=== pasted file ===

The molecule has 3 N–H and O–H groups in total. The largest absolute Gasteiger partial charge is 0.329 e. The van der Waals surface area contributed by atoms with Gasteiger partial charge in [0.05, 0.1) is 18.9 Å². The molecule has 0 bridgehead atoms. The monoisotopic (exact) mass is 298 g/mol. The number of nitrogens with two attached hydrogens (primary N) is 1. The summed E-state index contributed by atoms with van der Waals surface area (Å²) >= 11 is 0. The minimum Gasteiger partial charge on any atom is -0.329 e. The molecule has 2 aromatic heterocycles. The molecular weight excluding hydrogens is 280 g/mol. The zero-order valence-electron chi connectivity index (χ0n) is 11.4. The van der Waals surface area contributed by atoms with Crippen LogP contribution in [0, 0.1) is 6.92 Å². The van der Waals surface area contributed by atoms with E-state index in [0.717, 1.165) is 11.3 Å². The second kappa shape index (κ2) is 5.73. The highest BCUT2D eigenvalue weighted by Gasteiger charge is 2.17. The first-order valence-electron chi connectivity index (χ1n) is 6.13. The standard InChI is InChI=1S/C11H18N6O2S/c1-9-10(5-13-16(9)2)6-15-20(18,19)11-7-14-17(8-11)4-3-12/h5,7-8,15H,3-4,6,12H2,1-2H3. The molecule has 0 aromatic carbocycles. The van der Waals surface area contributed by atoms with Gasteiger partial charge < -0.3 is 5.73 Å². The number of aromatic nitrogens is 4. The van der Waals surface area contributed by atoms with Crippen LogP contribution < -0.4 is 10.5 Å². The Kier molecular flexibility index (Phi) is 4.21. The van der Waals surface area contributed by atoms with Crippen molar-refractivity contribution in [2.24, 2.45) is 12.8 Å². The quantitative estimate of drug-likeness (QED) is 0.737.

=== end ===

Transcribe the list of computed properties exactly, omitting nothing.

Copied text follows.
The molecule has 3 N–H and O–H groups in total. The largest absolute Gasteiger partial charge is 0.329 e. The van der Waals surface area contributed by atoms with Gasteiger partial charge in [0.05, 0.1) is 18.9 Å². The molecule has 0 bridgehead atoms. The monoisotopic (exact) mass is 298 g/mol. The number of nitrogens with two attached hydrogens (primary N) is 1. The summed E-state index contributed by atoms with van der Waals surface area (Å²) >= 11 is 0. The minimum Gasteiger partial charge on any atom is -0.329 e. The molecule has 2 aromatic heterocycles. The molecular weight excluding hydrogens is 280 g/mol. The zero-order valence-electron chi connectivity index (χ0n) is 11.4. The van der Waals surface area contributed by atoms with Crippen LogP contribution in [0, 0.1) is 6.92 Å². The van der Waals surface area contributed by atoms with E-state index in [0.717, 1.165) is 11.3 Å². The second kappa shape index (κ2) is 5.73. The highest BCUT2D eigenvalue weighted by Gasteiger charge is 2.17. The first-order valence-electron chi connectivity index (χ1n) is 6.13. The standard InChI is InChI=1S/C11H18N6O2S/c1-9-10(5-13-16(9)2)6-15-20(18,19)11-7-14-17(8-11)4-3-12/h5,7-8,15H,3-4,6,12H2,1-2H3. The molecule has 0 aromatic carbocycles. The van der Waals surface area contributed by atoms with Gasteiger partial charge < -0.3 is 5.73 Å². The number of aromatic nitrogens is 4. The van der Waals surface area contributed by atoms with Crippen LogP contribution < -0.4 is 10.5 Å². The Kier molecular flexibility index (Phi) is 4.21. The van der Waals surface area contributed by atoms with Crippen molar-refractivity contribution in [2.24, 2.45) is 12.8 Å². The quantitative estimate of drug-likeness (QED) is 0.737.